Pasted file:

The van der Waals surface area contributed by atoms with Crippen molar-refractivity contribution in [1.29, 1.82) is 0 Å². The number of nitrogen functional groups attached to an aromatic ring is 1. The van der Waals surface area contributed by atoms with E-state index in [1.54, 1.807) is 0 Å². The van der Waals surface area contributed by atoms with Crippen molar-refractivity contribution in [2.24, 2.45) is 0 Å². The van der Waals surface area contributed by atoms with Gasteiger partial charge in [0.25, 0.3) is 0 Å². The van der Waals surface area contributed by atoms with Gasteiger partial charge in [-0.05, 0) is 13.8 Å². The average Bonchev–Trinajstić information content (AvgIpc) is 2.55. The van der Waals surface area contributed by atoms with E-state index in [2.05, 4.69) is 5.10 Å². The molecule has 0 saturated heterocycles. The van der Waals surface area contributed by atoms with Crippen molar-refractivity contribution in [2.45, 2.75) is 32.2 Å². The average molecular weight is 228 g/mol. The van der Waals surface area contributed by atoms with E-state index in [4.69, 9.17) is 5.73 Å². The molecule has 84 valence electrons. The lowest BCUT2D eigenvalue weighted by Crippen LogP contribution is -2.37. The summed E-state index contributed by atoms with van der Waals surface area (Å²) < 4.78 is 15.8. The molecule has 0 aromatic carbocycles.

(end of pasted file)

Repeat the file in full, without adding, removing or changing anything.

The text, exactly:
The van der Waals surface area contributed by atoms with Crippen molar-refractivity contribution in [1.29, 1.82) is 0 Å². The number of nitrogen functional groups attached to an aromatic ring is 1. The van der Waals surface area contributed by atoms with E-state index in [1.54, 1.807) is 0 Å². The van der Waals surface area contributed by atoms with Crippen molar-refractivity contribution in [2.24, 2.45) is 0 Å². The van der Waals surface area contributed by atoms with Gasteiger partial charge in [0.25, 0.3) is 0 Å². The van der Waals surface area contributed by atoms with Gasteiger partial charge in [-0.05, 0) is 13.8 Å². The average Bonchev–Trinajstić information content (AvgIpc) is 2.55. The van der Waals surface area contributed by atoms with E-state index in [2.05, 4.69) is 5.10 Å². The molecule has 0 saturated heterocycles. The van der Waals surface area contributed by atoms with Crippen molar-refractivity contribution in [2.45, 2.75) is 32.2 Å². The average molecular weight is 228 g/mol. The van der Waals surface area contributed by atoms with E-state index in [4.69, 9.17) is 5.73 Å². The molecule has 84 valence electrons. The lowest BCUT2D eigenvalue weighted by Crippen LogP contribution is -2.37. The summed E-state index contributed by atoms with van der Waals surface area (Å²) < 4.78 is 15.8. The molecule has 0 aromatic carbocycles.